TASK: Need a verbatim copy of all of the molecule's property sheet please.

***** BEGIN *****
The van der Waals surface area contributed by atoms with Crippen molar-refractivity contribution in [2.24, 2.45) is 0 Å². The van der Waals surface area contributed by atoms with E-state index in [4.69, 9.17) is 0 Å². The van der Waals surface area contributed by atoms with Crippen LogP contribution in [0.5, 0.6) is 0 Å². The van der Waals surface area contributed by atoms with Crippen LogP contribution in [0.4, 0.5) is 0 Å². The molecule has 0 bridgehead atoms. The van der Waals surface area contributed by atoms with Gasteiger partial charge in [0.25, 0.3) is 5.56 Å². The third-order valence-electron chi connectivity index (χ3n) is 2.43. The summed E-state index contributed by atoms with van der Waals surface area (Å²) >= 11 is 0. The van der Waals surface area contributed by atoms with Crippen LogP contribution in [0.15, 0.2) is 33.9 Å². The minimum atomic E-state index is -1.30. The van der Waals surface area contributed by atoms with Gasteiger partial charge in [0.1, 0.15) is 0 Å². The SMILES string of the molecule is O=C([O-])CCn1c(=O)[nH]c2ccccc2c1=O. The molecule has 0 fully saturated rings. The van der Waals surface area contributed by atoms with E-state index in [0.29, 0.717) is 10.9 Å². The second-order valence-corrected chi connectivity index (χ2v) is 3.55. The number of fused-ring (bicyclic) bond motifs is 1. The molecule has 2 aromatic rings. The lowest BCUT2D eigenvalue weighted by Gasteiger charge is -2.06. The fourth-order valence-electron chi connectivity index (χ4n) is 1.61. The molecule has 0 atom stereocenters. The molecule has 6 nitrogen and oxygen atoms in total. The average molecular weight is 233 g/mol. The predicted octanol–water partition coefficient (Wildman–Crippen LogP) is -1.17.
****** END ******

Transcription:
The van der Waals surface area contributed by atoms with Crippen molar-refractivity contribution in [2.24, 2.45) is 0 Å². The van der Waals surface area contributed by atoms with E-state index in [4.69, 9.17) is 0 Å². The van der Waals surface area contributed by atoms with Crippen LogP contribution in [0.5, 0.6) is 0 Å². The van der Waals surface area contributed by atoms with Crippen LogP contribution in [0.4, 0.5) is 0 Å². The molecule has 0 bridgehead atoms. The van der Waals surface area contributed by atoms with Gasteiger partial charge in [0.25, 0.3) is 5.56 Å². The third-order valence-electron chi connectivity index (χ3n) is 2.43. The summed E-state index contributed by atoms with van der Waals surface area (Å²) >= 11 is 0. The van der Waals surface area contributed by atoms with Crippen LogP contribution in [0.15, 0.2) is 33.9 Å². The minimum atomic E-state index is -1.30. The van der Waals surface area contributed by atoms with Gasteiger partial charge in [0.1, 0.15) is 0 Å². The SMILES string of the molecule is O=C([O-])CCn1c(=O)[nH]c2ccccc2c1=O. The molecule has 0 fully saturated rings. The van der Waals surface area contributed by atoms with E-state index in [0.29, 0.717) is 10.9 Å². The second-order valence-corrected chi connectivity index (χ2v) is 3.55. The number of fused-ring (bicyclic) bond motifs is 1. The molecule has 2 aromatic rings. The lowest BCUT2D eigenvalue weighted by Gasteiger charge is -2.06. The fourth-order valence-electron chi connectivity index (χ4n) is 1.61. The molecule has 0 atom stereocenters. The molecule has 6 nitrogen and oxygen atoms in total. The average molecular weight is 233 g/mol. The predicted octanol–water partition coefficient (Wildman–Crippen LogP) is -1.17.